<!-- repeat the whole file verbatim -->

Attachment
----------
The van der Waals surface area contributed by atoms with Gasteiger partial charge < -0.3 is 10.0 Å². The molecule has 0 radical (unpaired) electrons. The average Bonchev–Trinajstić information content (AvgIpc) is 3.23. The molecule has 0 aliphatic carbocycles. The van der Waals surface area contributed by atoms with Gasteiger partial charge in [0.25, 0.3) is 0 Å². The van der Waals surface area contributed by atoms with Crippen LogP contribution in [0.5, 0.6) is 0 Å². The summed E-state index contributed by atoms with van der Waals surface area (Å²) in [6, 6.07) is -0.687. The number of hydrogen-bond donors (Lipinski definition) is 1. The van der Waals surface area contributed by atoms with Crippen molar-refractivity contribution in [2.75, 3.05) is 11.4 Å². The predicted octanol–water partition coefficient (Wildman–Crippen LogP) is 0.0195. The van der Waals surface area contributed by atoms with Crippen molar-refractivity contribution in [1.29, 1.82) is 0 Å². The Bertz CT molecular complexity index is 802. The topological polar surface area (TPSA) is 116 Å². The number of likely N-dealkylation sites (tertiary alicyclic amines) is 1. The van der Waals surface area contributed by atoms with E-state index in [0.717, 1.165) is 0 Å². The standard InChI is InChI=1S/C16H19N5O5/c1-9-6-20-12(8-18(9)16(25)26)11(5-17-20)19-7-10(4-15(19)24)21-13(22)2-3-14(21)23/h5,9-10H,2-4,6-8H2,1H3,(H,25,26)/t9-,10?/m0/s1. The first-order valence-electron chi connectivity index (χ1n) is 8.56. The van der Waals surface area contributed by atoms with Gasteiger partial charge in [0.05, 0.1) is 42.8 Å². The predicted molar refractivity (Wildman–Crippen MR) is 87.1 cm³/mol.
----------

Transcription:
The van der Waals surface area contributed by atoms with Gasteiger partial charge < -0.3 is 10.0 Å². The molecule has 0 radical (unpaired) electrons. The average Bonchev–Trinajstić information content (AvgIpc) is 3.23. The molecule has 0 aliphatic carbocycles. The van der Waals surface area contributed by atoms with Gasteiger partial charge in [0.25, 0.3) is 0 Å². The van der Waals surface area contributed by atoms with Crippen LogP contribution in [0.5, 0.6) is 0 Å². The summed E-state index contributed by atoms with van der Waals surface area (Å²) in [6, 6.07) is -0.687. The number of hydrogen-bond donors (Lipinski definition) is 1. The van der Waals surface area contributed by atoms with Crippen molar-refractivity contribution in [2.75, 3.05) is 11.4 Å². The predicted octanol–water partition coefficient (Wildman–Crippen LogP) is 0.0195. The van der Waals surface area contributed by atoms with Crippen molar-refractivity contribution in [1.29, 1.82) is 0 Å². The Bertz CT molecular complexity index is 802. The topological polar surface area (TPSA) is 116 Å². The number of likely N-dealkylation sites (tertiary alicyclic amines) is 1. The van der Waals surface area contributed by atoms with E-state index in [0.717, 1.165) is 0 Å². The standard InChI is InChI=1S/C16H19N5O5/c1-9-6-20-12(8-18(9)16(25)26)11(5-17-20)19-7-10(4-15(19)24)21-13(22)2-3-14(21)23/h5,9-10H,2-4,6-8H2,1H3,(H,25,26)/t9-,10?/m0/s1. The first-order valence-electron chi connectivity index (χ1n) is 8.56. The van der Waals surface area contributed by atoms with Gasteiger partial charge in [0.05, 0.1) is 42.8 Å². The predicted molar refractivity (Wildman–Crippen MR) is 87.1 cm³/mol.